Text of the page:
I wish I wrote The Life-Changing Magic of Tidying up!
by Katherine Denton
As a professional organizer for over 25 years, Marie Kondo’s book, The Life-Changing Magic of Tidying Up puts into words my organizing philosophy.
“When you put your house in order, you put your affairs and your past in order too.”
A Japanese cleaning consultant, Kondo has revolutionized the concept of simplified living. The book is an international bestseller because her KonMari Method helps people grasp the transformational magic that comes when you tidy up.
Before Kondo’s book, most people would consider organizing one room at a time. But Kondo’s concept involves organizing by category, not by room. She recommends tackling each category in the following order: Clothes, books, papers, miscellaneous, and finally mementos. To get started, her method directs you to take every piece of clothing in your home and place in one pile to sort. This may overwhelm the average American whose clothing might look more like a mountain instead of a manageable pile. You can modify her advice by working with one person’s clothing at a time.
The next step is to determine what to keep and what to let go of. Kondo advocates taking each item in hand and asking: “Does this spark joy? If it does, keep it. If not, dispose of it. Keep only those things that speak to your heart.” In theory, this is a great concept. In reality, though, many might find that every single pair of their 100 shoes sparks joy. Or a book lover might love all their 2,000 books despite the fact they are unlikely to read them again. In this regard, Kondo suggests a limited “Hall of Fame” collection comprised of your favorites.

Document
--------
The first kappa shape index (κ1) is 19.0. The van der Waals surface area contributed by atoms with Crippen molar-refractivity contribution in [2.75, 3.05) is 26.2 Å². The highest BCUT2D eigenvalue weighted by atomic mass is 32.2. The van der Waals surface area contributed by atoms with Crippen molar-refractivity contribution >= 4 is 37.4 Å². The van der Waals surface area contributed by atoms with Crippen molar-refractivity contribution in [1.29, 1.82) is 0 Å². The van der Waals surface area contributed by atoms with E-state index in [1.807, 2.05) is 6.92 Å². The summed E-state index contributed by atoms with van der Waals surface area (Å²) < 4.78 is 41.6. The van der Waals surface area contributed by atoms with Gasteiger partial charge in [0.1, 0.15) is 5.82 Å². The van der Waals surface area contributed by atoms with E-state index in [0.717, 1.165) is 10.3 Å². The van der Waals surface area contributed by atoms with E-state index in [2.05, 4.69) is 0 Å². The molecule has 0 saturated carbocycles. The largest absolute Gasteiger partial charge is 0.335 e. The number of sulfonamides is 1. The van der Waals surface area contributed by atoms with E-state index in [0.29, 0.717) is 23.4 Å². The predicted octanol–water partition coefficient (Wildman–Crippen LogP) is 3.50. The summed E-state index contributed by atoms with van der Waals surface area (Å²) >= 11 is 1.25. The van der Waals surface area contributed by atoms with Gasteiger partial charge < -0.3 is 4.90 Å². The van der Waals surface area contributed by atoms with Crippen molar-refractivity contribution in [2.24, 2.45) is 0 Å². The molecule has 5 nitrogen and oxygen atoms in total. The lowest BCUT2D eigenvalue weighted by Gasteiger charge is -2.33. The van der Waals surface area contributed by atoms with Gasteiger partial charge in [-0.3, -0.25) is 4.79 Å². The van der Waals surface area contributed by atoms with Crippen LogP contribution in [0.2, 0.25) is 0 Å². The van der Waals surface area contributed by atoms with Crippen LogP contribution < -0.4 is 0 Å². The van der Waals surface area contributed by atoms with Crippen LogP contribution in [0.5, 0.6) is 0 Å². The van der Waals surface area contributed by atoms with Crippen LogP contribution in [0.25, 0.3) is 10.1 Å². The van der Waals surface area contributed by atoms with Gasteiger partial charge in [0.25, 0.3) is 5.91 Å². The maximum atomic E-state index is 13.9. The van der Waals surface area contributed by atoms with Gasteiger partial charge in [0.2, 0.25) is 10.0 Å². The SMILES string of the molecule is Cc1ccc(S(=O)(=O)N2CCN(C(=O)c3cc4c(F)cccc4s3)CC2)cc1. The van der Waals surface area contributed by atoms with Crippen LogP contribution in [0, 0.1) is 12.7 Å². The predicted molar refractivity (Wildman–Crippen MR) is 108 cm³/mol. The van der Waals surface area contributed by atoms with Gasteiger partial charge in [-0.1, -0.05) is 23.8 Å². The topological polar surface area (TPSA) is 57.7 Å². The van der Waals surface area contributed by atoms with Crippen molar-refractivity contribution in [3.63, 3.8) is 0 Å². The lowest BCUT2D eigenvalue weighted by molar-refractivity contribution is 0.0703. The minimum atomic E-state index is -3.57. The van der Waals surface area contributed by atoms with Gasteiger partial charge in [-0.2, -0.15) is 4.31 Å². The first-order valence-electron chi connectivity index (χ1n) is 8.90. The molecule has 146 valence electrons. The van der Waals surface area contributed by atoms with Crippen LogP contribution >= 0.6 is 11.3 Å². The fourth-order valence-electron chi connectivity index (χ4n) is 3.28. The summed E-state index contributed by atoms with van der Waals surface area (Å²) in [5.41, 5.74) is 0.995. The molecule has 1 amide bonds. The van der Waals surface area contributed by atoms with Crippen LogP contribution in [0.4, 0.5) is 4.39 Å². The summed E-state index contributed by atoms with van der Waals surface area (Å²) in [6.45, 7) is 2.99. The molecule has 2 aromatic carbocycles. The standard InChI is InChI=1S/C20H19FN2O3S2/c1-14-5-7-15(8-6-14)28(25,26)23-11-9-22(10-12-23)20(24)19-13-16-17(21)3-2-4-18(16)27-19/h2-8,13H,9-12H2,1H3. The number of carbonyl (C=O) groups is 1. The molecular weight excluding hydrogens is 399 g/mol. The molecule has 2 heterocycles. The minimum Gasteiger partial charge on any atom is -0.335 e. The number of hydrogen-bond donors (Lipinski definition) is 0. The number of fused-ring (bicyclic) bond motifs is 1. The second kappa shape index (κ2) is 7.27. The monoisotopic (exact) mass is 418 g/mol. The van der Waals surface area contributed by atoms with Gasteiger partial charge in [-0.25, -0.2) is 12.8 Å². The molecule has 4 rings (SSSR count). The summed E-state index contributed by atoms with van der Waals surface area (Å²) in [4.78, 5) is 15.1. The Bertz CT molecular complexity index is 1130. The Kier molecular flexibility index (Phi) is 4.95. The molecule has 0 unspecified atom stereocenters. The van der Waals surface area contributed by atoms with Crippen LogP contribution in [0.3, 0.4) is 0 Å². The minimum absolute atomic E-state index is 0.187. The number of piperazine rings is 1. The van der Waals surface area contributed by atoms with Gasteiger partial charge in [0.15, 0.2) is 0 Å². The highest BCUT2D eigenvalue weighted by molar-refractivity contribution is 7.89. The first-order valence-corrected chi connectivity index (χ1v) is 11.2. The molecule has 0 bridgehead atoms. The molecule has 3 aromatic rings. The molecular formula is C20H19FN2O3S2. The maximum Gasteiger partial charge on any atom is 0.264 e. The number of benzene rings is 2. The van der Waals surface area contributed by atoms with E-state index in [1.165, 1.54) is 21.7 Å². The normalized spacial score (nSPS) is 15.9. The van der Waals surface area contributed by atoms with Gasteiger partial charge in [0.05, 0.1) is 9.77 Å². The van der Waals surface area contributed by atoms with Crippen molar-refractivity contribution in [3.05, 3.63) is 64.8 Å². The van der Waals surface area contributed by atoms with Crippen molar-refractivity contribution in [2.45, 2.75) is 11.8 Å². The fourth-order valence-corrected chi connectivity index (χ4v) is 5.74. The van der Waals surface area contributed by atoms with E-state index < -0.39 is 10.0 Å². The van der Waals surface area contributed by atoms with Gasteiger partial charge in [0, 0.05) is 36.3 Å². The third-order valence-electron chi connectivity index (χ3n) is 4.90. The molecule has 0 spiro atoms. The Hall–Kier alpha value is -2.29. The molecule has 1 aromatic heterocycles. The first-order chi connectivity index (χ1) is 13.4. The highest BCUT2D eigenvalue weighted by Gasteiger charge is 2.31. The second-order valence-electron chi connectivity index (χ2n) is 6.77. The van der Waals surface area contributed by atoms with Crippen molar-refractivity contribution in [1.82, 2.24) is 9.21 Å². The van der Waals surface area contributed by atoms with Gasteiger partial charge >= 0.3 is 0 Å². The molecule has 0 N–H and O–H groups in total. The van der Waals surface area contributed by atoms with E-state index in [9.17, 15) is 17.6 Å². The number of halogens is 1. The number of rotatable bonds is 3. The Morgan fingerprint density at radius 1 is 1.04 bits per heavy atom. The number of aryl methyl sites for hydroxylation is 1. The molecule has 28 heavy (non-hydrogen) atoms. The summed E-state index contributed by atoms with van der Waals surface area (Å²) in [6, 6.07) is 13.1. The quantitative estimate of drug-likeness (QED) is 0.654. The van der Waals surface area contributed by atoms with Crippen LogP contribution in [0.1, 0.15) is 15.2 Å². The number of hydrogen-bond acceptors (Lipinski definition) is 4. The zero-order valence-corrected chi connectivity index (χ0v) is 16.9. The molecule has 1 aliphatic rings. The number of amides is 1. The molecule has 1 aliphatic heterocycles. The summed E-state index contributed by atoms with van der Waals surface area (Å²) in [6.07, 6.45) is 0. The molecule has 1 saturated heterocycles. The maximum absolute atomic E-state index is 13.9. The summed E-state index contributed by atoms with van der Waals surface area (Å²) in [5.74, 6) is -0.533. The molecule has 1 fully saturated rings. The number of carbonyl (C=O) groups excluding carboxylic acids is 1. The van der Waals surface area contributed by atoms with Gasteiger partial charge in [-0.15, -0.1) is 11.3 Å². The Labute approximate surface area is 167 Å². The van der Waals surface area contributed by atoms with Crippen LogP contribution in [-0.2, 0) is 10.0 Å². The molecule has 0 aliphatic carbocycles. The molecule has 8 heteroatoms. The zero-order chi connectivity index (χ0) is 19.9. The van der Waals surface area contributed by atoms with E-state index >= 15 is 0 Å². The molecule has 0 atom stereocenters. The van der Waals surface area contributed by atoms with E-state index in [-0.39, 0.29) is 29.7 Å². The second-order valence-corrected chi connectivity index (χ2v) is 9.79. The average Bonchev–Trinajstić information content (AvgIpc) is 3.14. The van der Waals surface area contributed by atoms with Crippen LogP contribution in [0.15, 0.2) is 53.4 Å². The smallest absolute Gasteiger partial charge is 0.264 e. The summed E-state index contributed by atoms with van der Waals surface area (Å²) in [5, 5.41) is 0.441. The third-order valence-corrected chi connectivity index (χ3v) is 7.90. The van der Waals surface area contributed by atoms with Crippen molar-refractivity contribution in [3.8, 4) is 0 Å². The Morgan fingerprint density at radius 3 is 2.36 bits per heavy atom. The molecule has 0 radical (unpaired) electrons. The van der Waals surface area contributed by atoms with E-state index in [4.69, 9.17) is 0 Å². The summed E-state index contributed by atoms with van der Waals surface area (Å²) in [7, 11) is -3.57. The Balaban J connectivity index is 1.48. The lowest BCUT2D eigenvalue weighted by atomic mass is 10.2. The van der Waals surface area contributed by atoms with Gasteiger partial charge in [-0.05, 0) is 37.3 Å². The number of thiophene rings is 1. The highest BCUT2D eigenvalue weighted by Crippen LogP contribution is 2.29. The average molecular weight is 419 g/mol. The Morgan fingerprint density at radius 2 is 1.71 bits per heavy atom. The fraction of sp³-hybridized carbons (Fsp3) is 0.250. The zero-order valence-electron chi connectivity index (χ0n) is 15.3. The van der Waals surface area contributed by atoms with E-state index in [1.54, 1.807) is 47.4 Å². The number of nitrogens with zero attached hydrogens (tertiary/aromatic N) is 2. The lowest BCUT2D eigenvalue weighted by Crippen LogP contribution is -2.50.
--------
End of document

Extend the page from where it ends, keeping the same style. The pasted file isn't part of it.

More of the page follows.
Be prepared for some unusual advice regarding your relationship with your stuff. Kondo encourages thanking each item for its service before tossing it. She also frowns on rolling your socks together because they need rest and how can they rest like that? And hang the clothes you own on hangers if you think it would make the clothes happier.
In regards to paper, Kondo’s rule of thumb is “discard everything.” She recommends only keeping what you are currently working on, things you need to keep for a period of time, and papers that need to be kept indefinitely. These papers need to be kept in one place only. Her book also includes advice on a list of miscellaneous items from broken appliances to small change.
Kondo charms with her client stories which makes it an interesting read and reference book. I definitely think it could make it into your “Hall of Fame” book collection if you choose to read it!